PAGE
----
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The Revenge of Geography: Press Briefing with Robert D. Kaplan
Apr 15, 2009
12:30pm to 2:00pm
Center for a New American Security
Senior Editor, Foreign Policy &
Editor, Shadow Government
Robert D. Kaplan
Senior Fellow, CNAS &
Correspondent, The Atlantic Monthly
The Center for a New American Security (CNAS) was pleased to host an exclusive press briefing of Robert Kaplan's article in Foreign Policy magazine entitled "The Revenge of Geography" on April 15, 2009.
True to Robert Kaplan's repertoire, "The Revenge of Geography" is a must-read for understanding the nature of today's current and potential conflicts in Eurasia. Kaplan argues that Eurasia has become, "an organic whole," one that "will eventually be as claustrophobic as Israel and the Palestinian territories, with geography controlling everything and no room to maneuver." He describes four shatter zones, or areas more prone to conflict, that threaten to "implode, explode, or maintain a fragile equilibrium." These shatter zones include the Indian subcontinent, the Arabian Peninsula, the Fertile Crescent, and the Persian core. Kaplan's eye opening analysis of these regions should be required reading for anyone in the national security arena.
Robert Kaplan, a prolific and influential writer for The Atlantic Monthly, joined the Center for a New American Security (CNAS) as a Senior Fellow in March 2008, after serving as the Class of 1960 Distinguished Visiting Professor in National Security at the United States Naval Academy. Kaplan, who will continue to write for The Atlantic Monthly, is now writing a book for CNAS on the future of the Indian Ocean region and its importance for the future of energy supplies, national security and global primacy in the 21st century.
Robert Kaplan has written extensively on a range of foreign policy and national security issues for The Atlantic Monthly from 100 countries. He is the best-selling author of twelve books on international affairs and travel including: Hog Pilots: Blue Water Grunts: The American Military in the Air, at Sea, and on the Ground (2007); Imperial Grunts (2005), Eastward to Tartary: Travels in the Balkans, the Middle East, and the Caucasus (2000); The Coming Anarchy: Shattering the Dreams of the Post Cold War (2000); An Empire Wilderness: Travels Into America's Future (1998); The Ends of the Earth (1995); The Arabists: The Romance of an American Elite (1993); and Balkan Ghosts: A Journey Through History (1993); all of which grew out of Atlantic articles.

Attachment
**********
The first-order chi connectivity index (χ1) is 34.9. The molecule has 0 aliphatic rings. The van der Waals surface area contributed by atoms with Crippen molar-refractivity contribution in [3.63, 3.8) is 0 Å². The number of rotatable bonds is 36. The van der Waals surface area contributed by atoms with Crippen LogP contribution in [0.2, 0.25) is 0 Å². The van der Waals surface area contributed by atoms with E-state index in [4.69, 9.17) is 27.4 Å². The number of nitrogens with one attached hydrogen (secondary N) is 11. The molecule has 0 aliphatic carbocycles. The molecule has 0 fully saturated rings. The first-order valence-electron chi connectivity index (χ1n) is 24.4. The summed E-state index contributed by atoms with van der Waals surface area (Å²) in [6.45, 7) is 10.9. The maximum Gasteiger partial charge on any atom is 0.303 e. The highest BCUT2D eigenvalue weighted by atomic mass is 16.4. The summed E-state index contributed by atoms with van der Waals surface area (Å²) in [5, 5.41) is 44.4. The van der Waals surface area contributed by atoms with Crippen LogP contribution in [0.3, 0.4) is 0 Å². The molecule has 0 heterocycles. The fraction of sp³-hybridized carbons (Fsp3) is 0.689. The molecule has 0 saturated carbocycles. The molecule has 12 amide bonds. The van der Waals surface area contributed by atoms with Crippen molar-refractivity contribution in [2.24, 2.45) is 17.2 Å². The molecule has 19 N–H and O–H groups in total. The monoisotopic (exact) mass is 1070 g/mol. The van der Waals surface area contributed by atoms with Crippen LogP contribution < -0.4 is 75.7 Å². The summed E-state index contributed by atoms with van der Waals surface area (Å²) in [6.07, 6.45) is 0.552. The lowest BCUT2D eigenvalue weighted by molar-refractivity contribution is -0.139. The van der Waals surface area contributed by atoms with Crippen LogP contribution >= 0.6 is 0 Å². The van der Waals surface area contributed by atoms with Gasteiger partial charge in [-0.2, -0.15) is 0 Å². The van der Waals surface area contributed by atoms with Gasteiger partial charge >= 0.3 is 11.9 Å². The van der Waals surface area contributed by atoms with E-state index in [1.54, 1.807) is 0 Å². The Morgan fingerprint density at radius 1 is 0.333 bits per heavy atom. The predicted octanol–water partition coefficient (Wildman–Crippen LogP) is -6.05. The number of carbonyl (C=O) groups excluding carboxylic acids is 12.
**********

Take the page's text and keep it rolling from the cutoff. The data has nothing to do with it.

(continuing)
Besides The Atlantic Monthly, Kaplan's essays have appeared on the editorial pages of The New York Times, The Wall Street Journal, The Washington Post, and The Los Angeles Times. He has been a consultant to the U.S. Army's Special Forces Regiment, the U.S. Air Force, and the U.S. Marines. He has lectured at military war colleges, the FBI, the National Security Agency, the Pentagon's Joint Staff, major universities, the CIA, and business forums. New York Times columnist Thomas Friedman calls Kaplan among the four "most widely read" authors defining the post-Cold War era (along with Francis Fukuyama, Harvard Professor Samuel Huntington, and Yale Professor Paul Kennedy). He is the recipient of the 2001 Greenway-Winship Award for Excellence in international reporting and in 2002, and he received the United States State Department Distinguished Public Service Award.
Kaplan has been writing as a foreign correspondent for more than 25 years, and his over two-decades' worth of traveling and reporting experience -- much of which he has accumulated in the world's most difficult and dangerous places -- inform even his briefest contributions. His writing always combines on-the-ground reporting, a rich academic context, a deep regard for the past, and an abiding concern for the future.